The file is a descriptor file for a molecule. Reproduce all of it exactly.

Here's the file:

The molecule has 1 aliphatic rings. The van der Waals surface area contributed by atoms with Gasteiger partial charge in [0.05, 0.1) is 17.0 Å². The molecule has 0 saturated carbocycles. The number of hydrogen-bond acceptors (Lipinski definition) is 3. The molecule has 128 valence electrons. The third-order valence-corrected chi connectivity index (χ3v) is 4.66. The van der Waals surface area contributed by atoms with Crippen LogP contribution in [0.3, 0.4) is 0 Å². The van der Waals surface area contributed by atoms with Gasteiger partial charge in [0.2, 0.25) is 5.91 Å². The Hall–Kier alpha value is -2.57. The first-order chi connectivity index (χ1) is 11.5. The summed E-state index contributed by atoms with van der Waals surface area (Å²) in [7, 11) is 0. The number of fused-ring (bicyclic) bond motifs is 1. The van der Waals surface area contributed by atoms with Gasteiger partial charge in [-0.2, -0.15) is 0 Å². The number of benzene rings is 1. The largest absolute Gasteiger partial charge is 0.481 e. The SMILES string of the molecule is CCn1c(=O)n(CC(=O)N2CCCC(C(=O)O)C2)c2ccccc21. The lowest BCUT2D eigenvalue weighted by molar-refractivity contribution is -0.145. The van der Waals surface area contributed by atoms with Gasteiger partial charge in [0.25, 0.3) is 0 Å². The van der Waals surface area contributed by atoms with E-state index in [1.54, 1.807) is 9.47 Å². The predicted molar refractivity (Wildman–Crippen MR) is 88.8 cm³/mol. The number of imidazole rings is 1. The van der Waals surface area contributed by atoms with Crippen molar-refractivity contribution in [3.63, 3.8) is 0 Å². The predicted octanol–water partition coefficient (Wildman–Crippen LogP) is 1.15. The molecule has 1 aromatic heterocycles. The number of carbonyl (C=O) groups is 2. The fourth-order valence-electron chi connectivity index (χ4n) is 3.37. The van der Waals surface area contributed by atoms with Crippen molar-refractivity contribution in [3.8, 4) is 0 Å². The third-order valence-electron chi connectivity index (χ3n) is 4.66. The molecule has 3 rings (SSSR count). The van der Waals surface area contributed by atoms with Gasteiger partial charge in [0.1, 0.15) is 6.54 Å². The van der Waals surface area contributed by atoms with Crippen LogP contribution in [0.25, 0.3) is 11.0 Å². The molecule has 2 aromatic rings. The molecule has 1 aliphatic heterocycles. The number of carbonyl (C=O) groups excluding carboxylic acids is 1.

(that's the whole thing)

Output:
The molecule has 1 aliphatic rings. The van der Waals surface area contributed by atoms with Gasteiger partial charge in [0.05, 0.1) is 17.0 Å². The molecule has 0 saturated carbocycles. The number of hydrogen-bond acceptors (Lipinski definition) is 3. The molecule has 128 valence electrons. The third-order valence-corrected chi connectivity index (χ3v) is 4.66. The van der Waals surface area contributed by atoms with Crippen LogP contribution in [0.3, 0.4) is 0 Å². The van der Waals surface area contributed by atoms with Gasteiger partial charge in [0.2, 0.25) is 5.91 Å². The Hall–Kier alpha value is -2.57. The first-order chi connectivity index (χ1) is 11.5. The summed E-state index contributed by atoms with van der Waals surface area (Å²) in [7, 11) is 0. The number of fused-ring (bicyclic) bond motifs is 1. The van der Waals surface area contributed by atoms with Gasteiger partial charge in [-0.2, -0.15) is 0 Å². The number of benzene rings is 1. The largest absolute Gasteiger partial charge is 0.481 e. The SMILES string of the molecule is CCn1c(=O)n(CC(=O)N2CCCC(C(=O)O)C2)c2ccccc21. The lowest BCUT2D eigenvalue weighted by molar-refractivity contribution is -0.145. The van der Waals surface area contributed by atoms with Gasteiger partial charge in [0.25, 0.3) is 0 Å². The van der Waals surface area contributed by atoms with E-state index in [1.54, 1.807) is 9.47 Å². The predicted molar refractivity (Wildman–Crippen MR) is 88.8 cm³/mol. The number of imidazole rings is 1. The van der Waals surface area contributed by atoms with Crippen molar-refractivity contribution in [3.63, 3.8) is 0 Å². The predicted octanol–water partition coefficient (Wildman–Crippen LogP) is 1.15. The molecule has 1 aromatic heterocycles. The number of carbonyl (C=O) groups is 2. The fourth-order valence-electron chi connectivity index (χ4n) is 3.37. The van der Waals surface area contributed by atoms with Crippen molar-refractivity contribution in [3.8, 4) is 0 Å². The third-order valence-electron chi connectivity index (χ3n) is 4.66. The molecule has 3 rings (SSSR count). The van der Waals surface area contributed by atoms with Gasteiger partial charge in [0.1, 0.15) is 6.54 Å². The van der Waals surface area contributed by atoms with Crippen LogP contribution in [0.25, 0.3) is 11.0 Å². The molecule has 2 aromatic rings. The molecule has 1 aliphatic heterocycles. The number of carbonyl (C=O) groups excluding carboxylic acids is 1.